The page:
Ontario reported that the province had 491 new cases of COVID-19 on Sunday, the highest number since May 2.
Toronto, Peel Region, Ottawa and York Region led the daily case count, according to Ontario Health Minister Christine Elliott.
Elliott said in a tweet that there are 137 new cases in Toronto, 131 in Peel Region, 58 in Ottawa and 58 in York Region.
A full 63 per cent of cases are among people under the age of 40.
The province processed more than 42,500 tests on Saturday.
Ontario is reporting 491 cases of <a href=”https://twitter.com/hashtag/COVID19?src=hash&ref_src=twsrc%5Etfw”>#COVID19</a> as more than 42,500 tests were completed. Locally, there are 137 new cases in Toronto with 131 in Peel, 58 in Ottawa and 58 in York Region. 63% of today’s cases are in people under the age of 40.
As of Sunday at 10:30 a.m., a total of 2,839 people in Ontario had died of COVID-19, according to provincial figures.
A total of 112 are hospitalized, a number that is on the rise. On Saturday, the province reported that there were 100 people in hospital.
Of the people in hospital, the province says 28 are in intensive care units and 16 of them are on ventilators. The number of people on ventilators has increased by one since Saturday.
Ontario has a cumulative total of 49,831 cases, of which 42,796 are marked as resolved.
Rise in new cases ‘of great concern,’ province says
Ivana Yelich, spokesperson for Ontario Premier Doug Ford, said the provincial government is concerned about the increase in the daily case count.
“The rise in cases continues to be of great concern. That is why our government took action to tighten public health measures on private social gatherings as well as restaurants and bars. It’s important to note that the results of these actions will not be seen immediately,” Yelich said on Sunday.
“It is, however, critical that Ontarians continue to do their part in controlling the spread of COVID-19 by following the rules that are in place,” she added.
“We will continue to monitor the situation very closely and act on the public health advice of the Chief Medical Office of Health and the COVID-19 Command Table.”
The tightening of public health measures to slow the spread of the virus took effect in the last 10 days in Ontario.
Ontario’s bars and restaurants, for example, can no longer serve alcohol after 11 p.m. as of this weekend. Strip clubs have also been closed.
As well, private social gatherings across Ontario are now limited to 10 people indoors and 25 people outdoors. That limit was imposed on Sept. 19.
In a separate statement, the Ontario health ministry said it is keeping a close eye on the number of hospitalizations and is continuing to build capacity in the health care system.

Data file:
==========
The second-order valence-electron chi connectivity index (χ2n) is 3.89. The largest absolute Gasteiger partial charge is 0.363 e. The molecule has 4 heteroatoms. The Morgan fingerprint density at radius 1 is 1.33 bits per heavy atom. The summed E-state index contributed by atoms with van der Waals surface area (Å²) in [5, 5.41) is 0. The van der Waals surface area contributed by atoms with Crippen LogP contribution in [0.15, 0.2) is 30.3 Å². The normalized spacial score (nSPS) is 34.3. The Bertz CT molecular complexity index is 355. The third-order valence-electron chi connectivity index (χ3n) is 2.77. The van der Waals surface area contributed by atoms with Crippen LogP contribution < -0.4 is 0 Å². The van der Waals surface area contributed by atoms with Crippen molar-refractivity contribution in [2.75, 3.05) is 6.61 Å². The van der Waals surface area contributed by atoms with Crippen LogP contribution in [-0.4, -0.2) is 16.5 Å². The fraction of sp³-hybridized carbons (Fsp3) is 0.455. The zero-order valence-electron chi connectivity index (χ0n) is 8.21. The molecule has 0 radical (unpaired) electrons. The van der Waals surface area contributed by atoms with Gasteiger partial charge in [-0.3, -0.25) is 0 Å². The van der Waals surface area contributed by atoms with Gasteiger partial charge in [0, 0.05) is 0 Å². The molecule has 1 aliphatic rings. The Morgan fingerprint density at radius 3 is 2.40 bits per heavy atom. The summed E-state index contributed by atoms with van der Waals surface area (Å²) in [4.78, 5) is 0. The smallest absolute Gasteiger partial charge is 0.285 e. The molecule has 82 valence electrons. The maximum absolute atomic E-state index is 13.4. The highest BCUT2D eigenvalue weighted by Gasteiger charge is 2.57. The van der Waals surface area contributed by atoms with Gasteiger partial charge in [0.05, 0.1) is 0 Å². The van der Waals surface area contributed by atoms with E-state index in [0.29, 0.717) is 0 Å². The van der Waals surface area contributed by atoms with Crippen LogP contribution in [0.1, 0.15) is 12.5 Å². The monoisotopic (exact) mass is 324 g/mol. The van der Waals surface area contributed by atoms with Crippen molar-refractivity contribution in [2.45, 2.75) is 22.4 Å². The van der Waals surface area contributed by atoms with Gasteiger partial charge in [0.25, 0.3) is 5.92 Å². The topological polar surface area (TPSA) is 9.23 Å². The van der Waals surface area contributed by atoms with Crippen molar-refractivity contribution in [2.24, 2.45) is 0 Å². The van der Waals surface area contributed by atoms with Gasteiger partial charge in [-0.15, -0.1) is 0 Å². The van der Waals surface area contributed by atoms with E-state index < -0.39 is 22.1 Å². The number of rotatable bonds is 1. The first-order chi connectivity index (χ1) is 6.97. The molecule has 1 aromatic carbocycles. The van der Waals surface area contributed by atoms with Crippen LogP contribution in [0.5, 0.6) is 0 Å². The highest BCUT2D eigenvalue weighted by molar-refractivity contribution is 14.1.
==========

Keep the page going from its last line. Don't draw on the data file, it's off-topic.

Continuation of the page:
“We are in the process of rolling out our comprehensive fall preparedness plan, which includes public health measures to prepare the health system for a second wave of COVID-19,” the health ministry said.
Toronto Public Health closes 3 restaurants
In Toronto, where 1,178 have died of the virus as of Friday, Toronto Public Health (TPH) has temporarily closed three downtown restaurants to protect the public from COVID-19.
MARBL, King Taps and Casa Mezcal received orders on Friday night to close. A fourth is being served with an order.
TPH is notifying staff and patrons of two other establishments, Yonge Street Warehouse and Regulars Bar, this weekend that they may have been exposed to COVID-19. Seven cases are linked to Yonge Street Warehouse, while three cases are linked to Regulars Bar.
Individual protective measures matter, health officer says
On Sunday, Dr. Theresa Tam, Canada’s chief public health officer, said in a statement that, as of Friday, an average of 1,175 cases were being reported daily across Canada over a seven-day period.
She said labs across Canada continue to test at a high rate, with an average of nearly 70,000 people tested daily last week and 1.4 per cent of these testing positive.
“As we head into another week, we need to be vigilant about rising cases and increasing hospitalizations, particularly in areas where cases are increasing most rapidly,” Tam said.
“Surges in cases, leading to increases in hospitalizations can quickly overwhelm public health and healthcare system resources in localized areas, while increasing the likelihood of spread to more areas.”
Tam said every protective measure that Canadians can take matters to lower the overall rate of infection in communities because every person that people encounter brings a “whole network of contacts history with them.”
Reducing the number, duration and closeness of encounters makes a difference, she added.
“The quickest and safest way for Canada to get back on the slow burn is for us all to for us to take every measure during every moment of our day, and always act in a way that can prevent the spread of illness to others,” Tam said.
That means keeping a two metre distance from others outside of individual bubbles, frequent hand washing, wearing a mask where appropriate, limiting the amount of time and number of people in close contact, choosing lower risk settings or situations where public health measures are in place whenever possible.
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